Consumers of natural health products: natural-born pharmacovigilantes?
1 Department of Pharmaceutical Sciences, Leslie Dan Faculty of Pharmacy, University of Toronto, Toronto, Canada
2 School of Pharmacy, Faculty of Medical and Health Sciences, University of Auckland, Aukland, New Zealand
3 Department of Sociology, University of Toronto, Toronto, Canada
4 Faculty of Medicine, University of Toronto, Toronto, Canada
Citation and License
BMC Complementary and Alternative Medicine 2010, 10:8 doi:10.1186/1472-6882-10-8Published: 25 February 2010
Natural health products (NHPs), such as herbal medicines and vitamins, are widely available over-the-counter and are often purchased by consumers without advice from a healthcare provider. This study examined how consumers respond when they believe they have experienced NHP-related adverse drug reactions (ADRs) in order to determine how to improve current safety monitoring strategies.
Qualitative semi-structured interviews were conducted with twelve consumers who had experienced a self-identified NHP-related ADR. Key emergent themes were identified and coded using content analysis techniques.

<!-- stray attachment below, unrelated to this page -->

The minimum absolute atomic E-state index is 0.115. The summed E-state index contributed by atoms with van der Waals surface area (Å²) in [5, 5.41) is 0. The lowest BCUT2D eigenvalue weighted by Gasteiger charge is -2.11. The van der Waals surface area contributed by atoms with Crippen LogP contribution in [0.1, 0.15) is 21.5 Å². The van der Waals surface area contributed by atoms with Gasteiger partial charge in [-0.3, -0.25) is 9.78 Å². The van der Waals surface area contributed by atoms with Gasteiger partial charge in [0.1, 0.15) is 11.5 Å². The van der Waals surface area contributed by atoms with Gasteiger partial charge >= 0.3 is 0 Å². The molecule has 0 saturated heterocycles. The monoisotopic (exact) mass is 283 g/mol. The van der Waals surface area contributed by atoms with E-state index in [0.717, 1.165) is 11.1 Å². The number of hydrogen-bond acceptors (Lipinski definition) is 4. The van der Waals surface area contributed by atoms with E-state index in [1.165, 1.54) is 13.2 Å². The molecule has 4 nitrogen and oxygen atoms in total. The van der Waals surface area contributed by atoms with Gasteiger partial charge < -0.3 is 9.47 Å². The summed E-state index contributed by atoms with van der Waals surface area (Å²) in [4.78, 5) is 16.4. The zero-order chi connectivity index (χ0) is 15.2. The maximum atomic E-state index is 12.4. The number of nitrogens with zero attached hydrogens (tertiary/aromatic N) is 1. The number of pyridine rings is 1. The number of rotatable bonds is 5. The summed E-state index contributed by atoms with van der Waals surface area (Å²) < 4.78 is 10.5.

Consumers were generally not comfortable enough with their conventional health care providers to discuss their NHP-related ADRs. Consumers reported being more comfortable discussing NHP-related ADRs with personnel from health food stores, friends or family with whom they had developed trusted relationships. No one reported their suspected ADR to Health Canada and most did not know this was possible.
Consumers generally did not report their suspected NHP-related ADRs to healthcare providers or to Health Canada. Passive reporting systems for collecting information on NHP-related ADRs cannot be effective if consumers who experience NHP-related ADRs do not report their experiences. Healthcare providers, health food store personnel, manufacturers and other stakeholders also need to take responsibility for reporting ADRs in order to improve current pharmacovigilance of NHPs.